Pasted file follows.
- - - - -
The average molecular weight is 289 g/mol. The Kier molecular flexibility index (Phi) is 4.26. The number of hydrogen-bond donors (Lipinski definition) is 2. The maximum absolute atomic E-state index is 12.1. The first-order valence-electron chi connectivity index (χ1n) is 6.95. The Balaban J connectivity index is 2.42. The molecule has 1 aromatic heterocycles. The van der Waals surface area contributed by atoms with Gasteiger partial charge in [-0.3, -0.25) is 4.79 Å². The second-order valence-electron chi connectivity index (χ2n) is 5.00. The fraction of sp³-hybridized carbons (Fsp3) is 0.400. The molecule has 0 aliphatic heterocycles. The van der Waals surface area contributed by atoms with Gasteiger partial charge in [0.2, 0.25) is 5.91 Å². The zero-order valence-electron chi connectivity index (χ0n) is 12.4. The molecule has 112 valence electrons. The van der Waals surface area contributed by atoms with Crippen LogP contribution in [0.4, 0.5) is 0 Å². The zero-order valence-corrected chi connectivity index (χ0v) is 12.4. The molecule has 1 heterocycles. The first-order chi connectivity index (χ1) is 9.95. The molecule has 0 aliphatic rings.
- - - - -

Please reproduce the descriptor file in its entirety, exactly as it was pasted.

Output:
The average molecular weight is 289 g/mol. The Kier molecular flexibility index (Phi) is 4.26. The number of hydrogen-bond donors (Lipinski definition) is 2. The maximum absolute atomic E-state index is 12.1. The first-order valence-electron chi connectivity index (χ1n) is 6.95. The Balaban J connectivity index is 2.42. The molecule has 1 aromatic heterocycles. The van der Waals surface area contributed by atoms with Gasteiger partial charge in [-0.3, -0.25) is 4.79 Å². The second-order valence-electron chi connectivity index (χ2n) is 5.00. The fraction of sp³-hybridized carbons (Fsp3) is 0.400. The molecule has 0 aliphatic heterocycles. The van der Waals surface area contributed by atoms with Gasteiger partial charge in [0.2, 0.25) is 5.91 Å². The zero-order valence-electron chi connectivity index (χ0n) is 12.4. The molecule has 112 valence electrons. The van der Waals surface area contributed by atoms with Crippen LogP contribution in [0.4, 0.5) is 0 Å². The zero-order valence-corrected chi connectivity index (χ0v) is 12.4. The molecule has 1 heterocycles. The first-order chi connectivity index (χ1) is 9.95. The molecule has 0 aliphatic rings.